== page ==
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Korean Journal of Anesthesiology 2005;48(3):241-246.
DOI: https://doi.org/10.4097/kjae.2005.48.3.241   
Comparison of Clinical Characteristics in Controlled Ventilation and Spontaneous Breathing during Vital Capacity Inhalation Induction with Sevoflurane.
Hae Keum Kil, Yong Kyung Lee, Bon Neyo Koo, Joon Hee Park, Won Oak Kim, Duck Hee Chun
1Department of Anesthesiology and Pain Medicine, Yonsei University College of Medicine, Seoul, Korea. hkkil@yumc.yonsei.ac.kr
2Department of Anesthesia and Pain Research Institute, Yonsei University College of Medicine, Seoul, Korea.
Although controlled ventilation can shorten the induction time during vital capacity inhalation induction (VCII) with sevoflurane, it may associated with decrease in blood pressure and hyperventilation-related hyperdynamic responses such as hypertension and tachycardia. This study was designed to compare the clinical effects between controlled ventilation (CV) within acceptable ranges of PETCO2 and spontaneous breathing (SB) during VCII.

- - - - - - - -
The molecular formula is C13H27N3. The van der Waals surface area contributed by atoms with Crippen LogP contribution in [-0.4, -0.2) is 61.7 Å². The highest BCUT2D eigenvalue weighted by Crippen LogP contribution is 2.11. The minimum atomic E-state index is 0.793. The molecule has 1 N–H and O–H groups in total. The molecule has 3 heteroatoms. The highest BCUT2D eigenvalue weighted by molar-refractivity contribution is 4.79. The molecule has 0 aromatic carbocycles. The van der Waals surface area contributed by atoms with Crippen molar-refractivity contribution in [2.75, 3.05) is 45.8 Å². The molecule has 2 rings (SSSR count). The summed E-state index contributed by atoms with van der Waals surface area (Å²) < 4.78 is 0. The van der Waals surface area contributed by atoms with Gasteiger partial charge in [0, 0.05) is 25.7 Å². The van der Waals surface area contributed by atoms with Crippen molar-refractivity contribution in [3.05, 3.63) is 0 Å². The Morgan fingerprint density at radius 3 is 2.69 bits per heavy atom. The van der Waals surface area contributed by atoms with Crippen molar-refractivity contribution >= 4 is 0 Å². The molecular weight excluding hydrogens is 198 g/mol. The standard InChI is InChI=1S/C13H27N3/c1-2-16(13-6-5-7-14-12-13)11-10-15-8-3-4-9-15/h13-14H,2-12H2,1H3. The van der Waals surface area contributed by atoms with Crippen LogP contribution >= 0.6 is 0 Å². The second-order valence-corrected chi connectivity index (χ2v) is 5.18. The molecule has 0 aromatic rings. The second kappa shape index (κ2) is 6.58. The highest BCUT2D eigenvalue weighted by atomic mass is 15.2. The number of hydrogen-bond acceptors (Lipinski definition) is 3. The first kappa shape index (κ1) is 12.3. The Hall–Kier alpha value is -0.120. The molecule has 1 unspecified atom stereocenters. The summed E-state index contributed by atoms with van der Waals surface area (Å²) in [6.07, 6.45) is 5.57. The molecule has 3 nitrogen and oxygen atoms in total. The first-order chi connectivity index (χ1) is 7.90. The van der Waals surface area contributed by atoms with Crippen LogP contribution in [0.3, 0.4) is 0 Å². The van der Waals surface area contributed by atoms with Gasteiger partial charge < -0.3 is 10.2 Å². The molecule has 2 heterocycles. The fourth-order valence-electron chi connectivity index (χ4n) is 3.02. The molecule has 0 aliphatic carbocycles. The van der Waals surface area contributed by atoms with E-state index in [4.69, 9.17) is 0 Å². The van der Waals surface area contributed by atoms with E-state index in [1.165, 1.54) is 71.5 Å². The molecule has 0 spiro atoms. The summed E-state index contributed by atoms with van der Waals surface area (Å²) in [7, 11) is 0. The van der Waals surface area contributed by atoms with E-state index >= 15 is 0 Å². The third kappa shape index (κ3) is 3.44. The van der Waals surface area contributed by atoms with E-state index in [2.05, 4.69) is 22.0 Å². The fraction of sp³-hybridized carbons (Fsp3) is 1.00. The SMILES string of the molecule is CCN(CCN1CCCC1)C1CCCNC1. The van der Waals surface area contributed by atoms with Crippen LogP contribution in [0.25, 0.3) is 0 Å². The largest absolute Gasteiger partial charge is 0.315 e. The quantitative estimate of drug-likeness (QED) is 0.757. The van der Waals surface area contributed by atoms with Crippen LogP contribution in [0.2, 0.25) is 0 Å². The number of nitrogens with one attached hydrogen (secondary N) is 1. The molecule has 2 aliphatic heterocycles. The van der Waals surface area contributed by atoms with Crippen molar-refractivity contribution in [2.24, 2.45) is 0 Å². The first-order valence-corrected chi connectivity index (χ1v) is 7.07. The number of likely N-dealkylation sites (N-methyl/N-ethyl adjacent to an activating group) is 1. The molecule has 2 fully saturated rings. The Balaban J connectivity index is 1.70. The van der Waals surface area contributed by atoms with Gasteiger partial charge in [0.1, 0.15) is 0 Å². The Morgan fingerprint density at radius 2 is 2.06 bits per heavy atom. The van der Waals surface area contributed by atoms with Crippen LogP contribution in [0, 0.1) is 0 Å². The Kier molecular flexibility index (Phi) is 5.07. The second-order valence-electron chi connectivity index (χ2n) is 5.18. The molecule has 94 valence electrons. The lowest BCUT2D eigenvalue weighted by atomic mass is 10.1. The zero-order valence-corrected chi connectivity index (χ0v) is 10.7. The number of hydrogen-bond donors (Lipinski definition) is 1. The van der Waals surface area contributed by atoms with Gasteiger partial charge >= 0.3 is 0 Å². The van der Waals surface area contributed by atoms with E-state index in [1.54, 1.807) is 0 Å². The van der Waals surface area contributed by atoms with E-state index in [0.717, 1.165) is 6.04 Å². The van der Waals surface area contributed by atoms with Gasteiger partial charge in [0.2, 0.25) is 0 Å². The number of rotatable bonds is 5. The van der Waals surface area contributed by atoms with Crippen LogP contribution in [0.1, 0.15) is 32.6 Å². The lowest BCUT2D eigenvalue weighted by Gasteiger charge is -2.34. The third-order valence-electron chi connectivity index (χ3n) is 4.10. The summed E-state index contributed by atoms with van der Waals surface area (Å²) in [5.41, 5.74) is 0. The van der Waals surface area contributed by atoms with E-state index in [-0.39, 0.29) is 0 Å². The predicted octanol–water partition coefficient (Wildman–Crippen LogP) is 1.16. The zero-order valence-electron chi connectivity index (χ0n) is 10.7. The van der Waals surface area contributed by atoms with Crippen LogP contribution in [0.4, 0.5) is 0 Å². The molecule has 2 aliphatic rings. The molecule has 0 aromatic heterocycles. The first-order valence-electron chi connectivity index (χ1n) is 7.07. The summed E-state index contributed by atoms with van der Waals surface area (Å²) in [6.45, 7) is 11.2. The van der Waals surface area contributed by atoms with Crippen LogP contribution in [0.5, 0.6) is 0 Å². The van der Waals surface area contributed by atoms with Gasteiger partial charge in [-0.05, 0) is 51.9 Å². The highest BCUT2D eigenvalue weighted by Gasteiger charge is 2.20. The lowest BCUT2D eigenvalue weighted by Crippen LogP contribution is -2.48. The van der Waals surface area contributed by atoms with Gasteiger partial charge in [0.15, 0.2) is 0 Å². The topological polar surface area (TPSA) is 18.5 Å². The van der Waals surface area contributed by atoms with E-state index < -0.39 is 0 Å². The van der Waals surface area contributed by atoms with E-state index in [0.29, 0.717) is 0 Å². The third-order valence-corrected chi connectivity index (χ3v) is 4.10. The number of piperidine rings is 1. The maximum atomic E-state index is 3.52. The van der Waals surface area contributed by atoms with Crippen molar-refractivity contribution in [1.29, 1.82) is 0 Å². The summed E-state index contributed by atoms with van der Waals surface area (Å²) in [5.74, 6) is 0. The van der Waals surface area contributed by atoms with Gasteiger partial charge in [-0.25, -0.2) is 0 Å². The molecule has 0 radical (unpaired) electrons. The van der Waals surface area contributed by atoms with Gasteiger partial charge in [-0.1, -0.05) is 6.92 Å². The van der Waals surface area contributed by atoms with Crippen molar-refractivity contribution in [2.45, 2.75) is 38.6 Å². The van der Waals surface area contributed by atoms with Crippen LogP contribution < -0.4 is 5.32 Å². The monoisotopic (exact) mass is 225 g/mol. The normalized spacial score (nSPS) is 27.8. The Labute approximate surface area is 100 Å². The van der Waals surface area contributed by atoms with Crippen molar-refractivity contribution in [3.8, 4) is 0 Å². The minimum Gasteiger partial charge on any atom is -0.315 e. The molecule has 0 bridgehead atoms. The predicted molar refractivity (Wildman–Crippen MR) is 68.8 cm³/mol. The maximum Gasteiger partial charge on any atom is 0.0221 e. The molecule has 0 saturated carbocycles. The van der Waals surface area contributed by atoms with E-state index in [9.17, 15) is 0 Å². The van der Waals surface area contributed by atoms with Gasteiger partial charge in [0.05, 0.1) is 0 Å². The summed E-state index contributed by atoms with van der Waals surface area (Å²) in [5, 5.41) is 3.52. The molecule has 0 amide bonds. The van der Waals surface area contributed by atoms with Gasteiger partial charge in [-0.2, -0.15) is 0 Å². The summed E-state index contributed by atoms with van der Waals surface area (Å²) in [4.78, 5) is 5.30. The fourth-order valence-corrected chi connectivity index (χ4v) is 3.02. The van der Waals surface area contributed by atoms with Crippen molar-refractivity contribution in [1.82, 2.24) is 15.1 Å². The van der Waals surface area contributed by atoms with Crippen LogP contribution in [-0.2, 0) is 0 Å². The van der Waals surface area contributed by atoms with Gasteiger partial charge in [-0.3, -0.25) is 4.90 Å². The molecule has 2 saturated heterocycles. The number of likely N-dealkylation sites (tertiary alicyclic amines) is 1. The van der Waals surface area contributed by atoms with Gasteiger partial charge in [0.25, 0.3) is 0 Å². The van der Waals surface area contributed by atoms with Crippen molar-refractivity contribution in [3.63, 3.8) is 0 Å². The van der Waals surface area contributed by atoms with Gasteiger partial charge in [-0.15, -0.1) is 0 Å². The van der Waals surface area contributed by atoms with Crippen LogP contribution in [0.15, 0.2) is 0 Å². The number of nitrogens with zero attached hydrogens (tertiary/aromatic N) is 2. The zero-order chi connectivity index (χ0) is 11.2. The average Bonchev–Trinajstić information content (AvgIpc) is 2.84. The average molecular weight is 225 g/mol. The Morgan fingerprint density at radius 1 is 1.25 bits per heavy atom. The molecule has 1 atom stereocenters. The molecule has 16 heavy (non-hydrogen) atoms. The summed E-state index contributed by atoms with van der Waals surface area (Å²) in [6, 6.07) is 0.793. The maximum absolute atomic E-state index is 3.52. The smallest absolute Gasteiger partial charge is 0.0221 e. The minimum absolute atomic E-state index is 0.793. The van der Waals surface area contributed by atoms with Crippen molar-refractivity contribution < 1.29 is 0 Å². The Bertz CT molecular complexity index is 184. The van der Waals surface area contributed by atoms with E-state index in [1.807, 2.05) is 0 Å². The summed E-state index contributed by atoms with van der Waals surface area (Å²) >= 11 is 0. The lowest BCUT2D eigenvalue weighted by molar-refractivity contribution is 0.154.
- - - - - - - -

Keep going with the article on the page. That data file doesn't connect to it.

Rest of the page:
100 patients were randomly allocated to the one of two groups. After the loss of consciousness during VCII with sevoflurane, controlled ventilation was applied in CV group within acceptable ranges of PETCO2 and spontaneous breathing was maintained in SB group. Alfentanil 4 mcg/kg was given i.v. 2 minutes prior to intubation. PETCO2, mean arterial pressure (MAP), heart rate (HR), SPO2, and BIS were measured at 1, 2 and 3 minute after the loss of consciousness (LOC). Clinical side effects were evaluated.
MAP and HR were significantly decreased and increased in CV group compare to the baseline values at 1 minute after LOC. There were statistical differences of MAP and HR between two groups at 1 and 2 minutes after LOC. 46 of 50 (92%) showed delayed expiration with holding their breath > 20 s in SB group. No differences of other clinical side effects except hypotension between two groups.
We conclude that spontaneous breathing provides a stable hemodynamic status and relatively acceptable ventilation profile compare to controlled ventilation during VCII.
Key Words: controlled ventilation; sevoflurane; spontaneous breathing; vital capacity inhalation induction


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